T HE news from the Far East as to land operations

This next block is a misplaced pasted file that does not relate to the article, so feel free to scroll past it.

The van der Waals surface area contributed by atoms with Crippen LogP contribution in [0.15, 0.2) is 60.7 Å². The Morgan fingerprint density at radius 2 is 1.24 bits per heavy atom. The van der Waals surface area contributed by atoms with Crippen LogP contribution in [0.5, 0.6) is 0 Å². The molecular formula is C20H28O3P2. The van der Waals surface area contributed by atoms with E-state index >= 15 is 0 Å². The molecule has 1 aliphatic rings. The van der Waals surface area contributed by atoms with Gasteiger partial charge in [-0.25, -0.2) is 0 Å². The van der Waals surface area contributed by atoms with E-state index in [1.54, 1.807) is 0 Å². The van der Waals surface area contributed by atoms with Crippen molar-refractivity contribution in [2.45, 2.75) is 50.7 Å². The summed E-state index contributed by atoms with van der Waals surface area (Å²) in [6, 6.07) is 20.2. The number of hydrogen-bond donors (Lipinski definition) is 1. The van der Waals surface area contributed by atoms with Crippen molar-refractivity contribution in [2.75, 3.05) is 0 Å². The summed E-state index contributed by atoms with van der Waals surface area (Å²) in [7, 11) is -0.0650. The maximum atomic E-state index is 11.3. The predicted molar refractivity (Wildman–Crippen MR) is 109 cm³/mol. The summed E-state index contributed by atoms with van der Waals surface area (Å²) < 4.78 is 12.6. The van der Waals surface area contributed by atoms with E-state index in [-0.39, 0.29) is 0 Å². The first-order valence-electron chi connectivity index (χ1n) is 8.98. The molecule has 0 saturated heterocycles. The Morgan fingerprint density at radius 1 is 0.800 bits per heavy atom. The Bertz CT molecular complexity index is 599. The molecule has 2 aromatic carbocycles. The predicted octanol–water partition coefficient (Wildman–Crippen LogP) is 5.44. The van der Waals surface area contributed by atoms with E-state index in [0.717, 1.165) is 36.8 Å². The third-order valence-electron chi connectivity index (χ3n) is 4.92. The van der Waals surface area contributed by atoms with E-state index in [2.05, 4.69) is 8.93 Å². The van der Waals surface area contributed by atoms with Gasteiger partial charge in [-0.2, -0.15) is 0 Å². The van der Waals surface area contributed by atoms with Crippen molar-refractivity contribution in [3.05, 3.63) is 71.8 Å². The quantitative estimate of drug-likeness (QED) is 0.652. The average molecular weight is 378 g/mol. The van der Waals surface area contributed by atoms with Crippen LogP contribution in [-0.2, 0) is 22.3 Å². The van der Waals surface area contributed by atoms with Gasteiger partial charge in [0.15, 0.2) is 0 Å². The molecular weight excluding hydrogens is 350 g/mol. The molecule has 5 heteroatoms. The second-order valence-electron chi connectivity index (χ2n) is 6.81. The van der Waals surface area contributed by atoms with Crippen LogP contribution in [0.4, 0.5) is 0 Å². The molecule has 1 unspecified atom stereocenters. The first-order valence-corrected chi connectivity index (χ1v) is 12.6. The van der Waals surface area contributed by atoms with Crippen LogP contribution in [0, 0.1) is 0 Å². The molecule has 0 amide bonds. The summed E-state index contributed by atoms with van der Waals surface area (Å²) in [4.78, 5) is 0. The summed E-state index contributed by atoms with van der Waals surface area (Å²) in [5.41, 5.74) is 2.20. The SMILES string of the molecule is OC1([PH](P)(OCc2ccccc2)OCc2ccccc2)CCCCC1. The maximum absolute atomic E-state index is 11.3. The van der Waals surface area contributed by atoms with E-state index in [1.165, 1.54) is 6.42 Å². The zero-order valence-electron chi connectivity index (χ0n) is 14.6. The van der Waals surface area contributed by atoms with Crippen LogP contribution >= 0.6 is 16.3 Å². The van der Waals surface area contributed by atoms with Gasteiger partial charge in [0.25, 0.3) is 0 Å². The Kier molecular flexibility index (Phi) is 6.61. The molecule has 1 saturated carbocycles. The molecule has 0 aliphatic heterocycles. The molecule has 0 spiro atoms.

is this week almost worthless. It is guessed that the Japanese in great force are trying to cut the railway by which Port Arthur is supplied, and to get behind the Russians on the Yalu; but the guess, though most probable, rests only upon rumours, which are repeated and contradicted every day. The Japanese have made their censorship still more severe ; and the Russians, either from incurable optimisnl or policy, send no news except to the great people at St. Petersburg. That great movements are in progress may be assumed; but they are probably made slow partly by the severity of the weather, and partly by a wish to make all safe by forcing the previous surrender of Port Arthur and. Vladivostok. Europe must wait a little, even though, demoralised as he is by showers of telegrams, waiting seems to "the man in the street" insuffer- able. A little compulsory patience will do him good.